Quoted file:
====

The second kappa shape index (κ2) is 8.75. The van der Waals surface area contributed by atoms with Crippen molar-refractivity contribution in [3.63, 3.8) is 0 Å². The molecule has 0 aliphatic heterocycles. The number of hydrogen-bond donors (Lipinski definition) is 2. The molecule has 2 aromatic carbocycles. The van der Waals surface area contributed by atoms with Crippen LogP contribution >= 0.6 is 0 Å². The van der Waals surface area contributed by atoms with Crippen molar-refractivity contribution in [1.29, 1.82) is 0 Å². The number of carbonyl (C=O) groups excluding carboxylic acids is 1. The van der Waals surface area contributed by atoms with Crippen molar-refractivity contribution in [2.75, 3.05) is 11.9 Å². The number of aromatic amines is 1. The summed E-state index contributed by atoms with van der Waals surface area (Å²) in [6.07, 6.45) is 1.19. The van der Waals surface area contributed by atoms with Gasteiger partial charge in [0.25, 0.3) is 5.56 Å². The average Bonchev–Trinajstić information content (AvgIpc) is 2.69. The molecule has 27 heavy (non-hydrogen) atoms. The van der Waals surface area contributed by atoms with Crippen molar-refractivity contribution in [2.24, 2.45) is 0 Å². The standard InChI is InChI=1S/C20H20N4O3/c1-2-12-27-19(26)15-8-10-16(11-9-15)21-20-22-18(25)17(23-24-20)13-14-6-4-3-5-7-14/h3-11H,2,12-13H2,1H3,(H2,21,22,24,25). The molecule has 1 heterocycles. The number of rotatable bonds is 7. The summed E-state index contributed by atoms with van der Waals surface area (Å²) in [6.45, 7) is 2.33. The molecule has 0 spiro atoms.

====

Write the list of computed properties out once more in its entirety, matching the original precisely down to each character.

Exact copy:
The second kappa shape index (κ2) is 8.75. The van der Waals surface area contributed by atoms with Crippen molar-refractivity contribution in [3.63, 3.8) is 0 Å². The molecule has 0 aliphatic heterocycles. The number of hydrogen-bond donors (Lipinski definition) is 2. The molecule has 2 aromatic carbocycles. The van der Waals surface area contributed by atoms with Crippen LogP contribution >= 0.6 is 0 Å². The van der Waals surface area contributed by atoms with Crippen molar-refractivity contribution in [1.29, 1.82) is 0 Å². The number of carbonyl (C=O) groups excluding carboxylic acids is 1. The van der Waals surface area contributed by atoms with Crippen molar-refractivity contribution in [2.75, 3.05) is 11.9 Å². The number of aromatic amines is 1. The summed E-state index contributed by atoms with van der Waals surface area (Å²) in [6.07, 6.45) is 1.19. The van der Waals surface area contributed by atoms with Gasteiger partial charge in [0.25, 0.3) is 5.56 Å². The average Bonchev–Trinajstić information content (AvgIpc) is 2.69. The molecule has 27 heavy (non-hydrogen) atoms. The van der Waals surface area contributed by atoms with Crippen molar-refractivity contribution in [2.24, 2.45) is 0 Å². The standard InChI is InChI=1S/C20H20N4O3/c1-2-12-27-19(26)15-8-10-16(11-9-15)21-20-22-18(25)17(23-24-20)13-14-6-4-3-5-7-14/h3-11H,2,12-13H2,1H3,(H2,21,22,24,25). The molecule has 1 heterocycles. The number of rotatable bonds is 7. The summed E-state index contributed by atoms with van der Waals surface area (Å²) in [6.45, 7) is 2.33. The molecule has 0 spiro atoms.